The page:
Monday, October 26, 2009

ROSI, not that nonsense again.

I recently listened to a panel discussion on the regulation which shall not be named and heard someone say something stupid (amazing, I know).  He tossed out some very large numbers of dollars that Hannaford Bros has lost and will likely lose in the future due to their breach, he said it could total up to one billion dollars over time- but that it could have been prevented with an expenditure of "only" ten million dollars.  I'm with him so far, even if I am skeptical of the accuracy of some of the figures.  Then he said that "ROI is the answer to your question" and I lost it.  This has nothing to do with ROI, there is no such thing as Return on Security Investment, that's what led to the development of FOI, a real metric.  But back to the case in question, lose a billion because you didn't spend ten million has nothing to do with ROI.  If you must play acronym bingo, it is a case of LoFtI (Loss on Failure to Invest).  Although LoFtI itself is bad, it is a valuable asset in the ITYS (I Told You So) budgeting process (assuming your company survives the loss).  So, what if they spent the ten million and nothing happened?  There's no tangible return on that.  What if you spent the ten million and something bad happened anyway?  That is FOI.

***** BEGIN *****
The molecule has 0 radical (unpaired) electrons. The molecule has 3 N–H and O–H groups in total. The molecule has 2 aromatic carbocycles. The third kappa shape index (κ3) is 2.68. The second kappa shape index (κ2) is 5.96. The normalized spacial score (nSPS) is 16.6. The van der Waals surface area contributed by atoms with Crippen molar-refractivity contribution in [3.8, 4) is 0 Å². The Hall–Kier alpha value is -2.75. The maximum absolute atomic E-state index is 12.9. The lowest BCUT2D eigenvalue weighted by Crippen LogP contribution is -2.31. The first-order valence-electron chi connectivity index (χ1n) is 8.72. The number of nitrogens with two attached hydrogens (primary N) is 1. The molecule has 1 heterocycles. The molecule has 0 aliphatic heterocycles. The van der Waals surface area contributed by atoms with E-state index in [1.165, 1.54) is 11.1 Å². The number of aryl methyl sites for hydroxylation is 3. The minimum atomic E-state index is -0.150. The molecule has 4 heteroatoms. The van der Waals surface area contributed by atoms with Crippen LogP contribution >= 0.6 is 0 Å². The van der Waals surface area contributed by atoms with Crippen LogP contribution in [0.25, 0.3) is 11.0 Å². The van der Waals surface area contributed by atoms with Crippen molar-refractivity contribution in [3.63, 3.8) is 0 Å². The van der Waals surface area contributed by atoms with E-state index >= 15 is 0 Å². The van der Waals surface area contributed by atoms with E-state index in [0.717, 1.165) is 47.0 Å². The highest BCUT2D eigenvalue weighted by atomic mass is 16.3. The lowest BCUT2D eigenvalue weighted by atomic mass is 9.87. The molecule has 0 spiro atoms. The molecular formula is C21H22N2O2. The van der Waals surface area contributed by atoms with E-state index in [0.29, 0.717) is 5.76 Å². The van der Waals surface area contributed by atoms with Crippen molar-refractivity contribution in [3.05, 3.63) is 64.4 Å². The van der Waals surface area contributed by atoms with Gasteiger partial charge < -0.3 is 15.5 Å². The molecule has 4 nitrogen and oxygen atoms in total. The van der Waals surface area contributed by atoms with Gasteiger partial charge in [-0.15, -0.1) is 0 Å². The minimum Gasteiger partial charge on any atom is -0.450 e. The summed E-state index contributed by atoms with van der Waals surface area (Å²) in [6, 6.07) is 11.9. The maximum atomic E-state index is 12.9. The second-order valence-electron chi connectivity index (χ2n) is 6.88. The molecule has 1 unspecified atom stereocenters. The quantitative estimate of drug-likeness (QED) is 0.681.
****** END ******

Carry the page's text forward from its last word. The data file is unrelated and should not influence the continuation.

Can we say Hannaford didn't spend "enough"?  While some make that argument, I certainly will not.  How about the opposite- can we say Hannaford (ChoicePoint, TJX, Heartland, et. al.) spent too much?  Well, not TJX, but that is a story best told over adult beverages.  But for the rest, there is a strong argument to be made for this, because what they spent didn't prevent breaches, and thus was a waste of resources (unless the expenditures prevented other breaches- but we can't really prove the negative).  At least we could argue that Hannaford and others spent money in the wrong places.  Yes, I'm talking this in circles, which is all you can do if you talk about security solely in terms of money.  Security is about exposures, vulnerabilities, mitigations and much more.  Of course security costs money, but so does marketing.

Marketing, you say?  Yes, let's talk about marketing in comparison to security.  Marketing people try to provide the most effective programs possible for the money spent, and can measure the results in terms of leads per dollar, and then dig deeper into closing ratios, margins on closed deals, etc.  That is measurable ROI.  That kind of ROI can help steer effective future actions and expenditures.  That kind of ROI doesn't exist in information security.  (By the way, I am well aware that not all marketing expenses deliver measurable ROI).

I'm not suggesting that money isn't important, or that your security efforts shouldn't have value- but I am saying you cannot tell how blue the sky is with a yardstick.